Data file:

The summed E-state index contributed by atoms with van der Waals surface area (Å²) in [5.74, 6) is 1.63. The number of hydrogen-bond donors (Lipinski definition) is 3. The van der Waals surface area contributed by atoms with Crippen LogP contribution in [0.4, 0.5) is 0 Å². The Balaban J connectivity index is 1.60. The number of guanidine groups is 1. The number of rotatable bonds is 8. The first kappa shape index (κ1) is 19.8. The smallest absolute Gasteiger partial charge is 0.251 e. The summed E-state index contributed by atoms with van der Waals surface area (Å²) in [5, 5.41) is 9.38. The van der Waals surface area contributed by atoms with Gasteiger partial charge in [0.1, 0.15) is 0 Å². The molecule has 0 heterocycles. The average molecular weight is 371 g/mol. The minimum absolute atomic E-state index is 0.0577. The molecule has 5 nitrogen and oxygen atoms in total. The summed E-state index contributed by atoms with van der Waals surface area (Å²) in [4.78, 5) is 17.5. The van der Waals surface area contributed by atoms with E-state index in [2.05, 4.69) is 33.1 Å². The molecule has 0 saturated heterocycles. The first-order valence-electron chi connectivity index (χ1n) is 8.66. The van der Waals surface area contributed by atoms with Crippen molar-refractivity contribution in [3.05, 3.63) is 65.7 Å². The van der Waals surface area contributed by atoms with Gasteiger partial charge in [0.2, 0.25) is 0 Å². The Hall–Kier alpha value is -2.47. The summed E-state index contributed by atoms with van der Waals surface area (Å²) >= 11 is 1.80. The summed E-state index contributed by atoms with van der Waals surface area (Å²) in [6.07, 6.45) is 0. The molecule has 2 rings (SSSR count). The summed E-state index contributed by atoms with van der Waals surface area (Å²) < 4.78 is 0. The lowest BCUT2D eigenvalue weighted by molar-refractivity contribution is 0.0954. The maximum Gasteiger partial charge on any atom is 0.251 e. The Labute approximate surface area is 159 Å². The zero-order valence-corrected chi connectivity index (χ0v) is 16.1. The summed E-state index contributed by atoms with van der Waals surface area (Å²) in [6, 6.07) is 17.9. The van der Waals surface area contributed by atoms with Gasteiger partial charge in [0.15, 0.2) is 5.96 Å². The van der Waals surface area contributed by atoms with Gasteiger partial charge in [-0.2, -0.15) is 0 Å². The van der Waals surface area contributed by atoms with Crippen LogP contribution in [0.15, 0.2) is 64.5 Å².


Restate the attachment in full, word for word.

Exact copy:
The summed E-state index contributed by atoms with van der Waals surface area (Å²) in [5.74, 6) is 1.63. The number of hydrogen-bond donors (Lipinski definition) is 3. The van der Waals surface area contributed by atoms with Crippen LogP contribution in [0.4, 0.5) is 0 Å². The Balaban J connectivity index is 1.60. The number of guanidine groups is 1. The number of rotatable bonds is 8. The first kappa shape index (κ1) is 19.8. The smallest absolute Gasteiger partial charge is 0.251 e. The summed E-state index contributed by atoms with van der Waals surface area (Å²) in [5, 5.41) is 9.38. The van der Waals surface area contributed by atoms with Gasteiger partial charge in [0.1, 0.15) is 0 Å². The molecule has 0 heterocycles. The average molecular weight is 371 g/mol. The minimum absolute atomic E-state index is 0.0577. The molecule has 5 nitrogen and oxygen atoms in total. The summed E-state index contributed by atoms with van der Waals surface area (Å²) in [4.78, 5) is 17.5. The van der Waals surface area contributed by atoms with E-state index in [2.05, 4.69) is 33.1 Å². The molecule has 0 saturated heterocycles. The first-order valence-electron chi connectivity index (χ1n) is 8.66. The van der Waals surface area contributed by atoms with Crippen molar-refractivity contribution in [3.05, 3.63) is 65.7 Å². The van der Waals surface area contributed by atoms with Gasteiger partial charge in [0.2, 0.25) is 0 Å². The Hall–Kier alpha value is -2.47. The summed E-state index contributed by atoms with van der Waals surface area (Å²) >= 11 is 1.80. The summed E-state index contributed by atoms with van der Waals surface area (Å²) in [6.07, 6.45) is 0. The molecule has 2 rings (SSSR count). The summed E-state index contributed by atoms with van der Waals surface area (Å²) < 4.78 is 0. The lowest BCUT2D eigenvalue weighted by molar-refractivity contribution is 0.0954. The maximum Gasteiger partial charge on any atom is 0.251 e. The Labute approximate surface area is 159 Å². The zero-order valence-corrected chi connectivity index (χ0v) is 16.1. The summed E-state index contributed by atoms with van der Waals surface area (Å²) in [6, 6.07) is 17.9. The van der Waals surface area contributed by atoms with Gasteiger partial charge in [0.15, 0.2) is 5.96 Å². The van der Waals surface area contributed by atoms with Gasteiger partial charge in [-0.2, -0.15) is 0 Å². The van der Waals surface area contributed by atoms with Crippen LogP contribution in [0.15, 0.2) is 64.5 Å².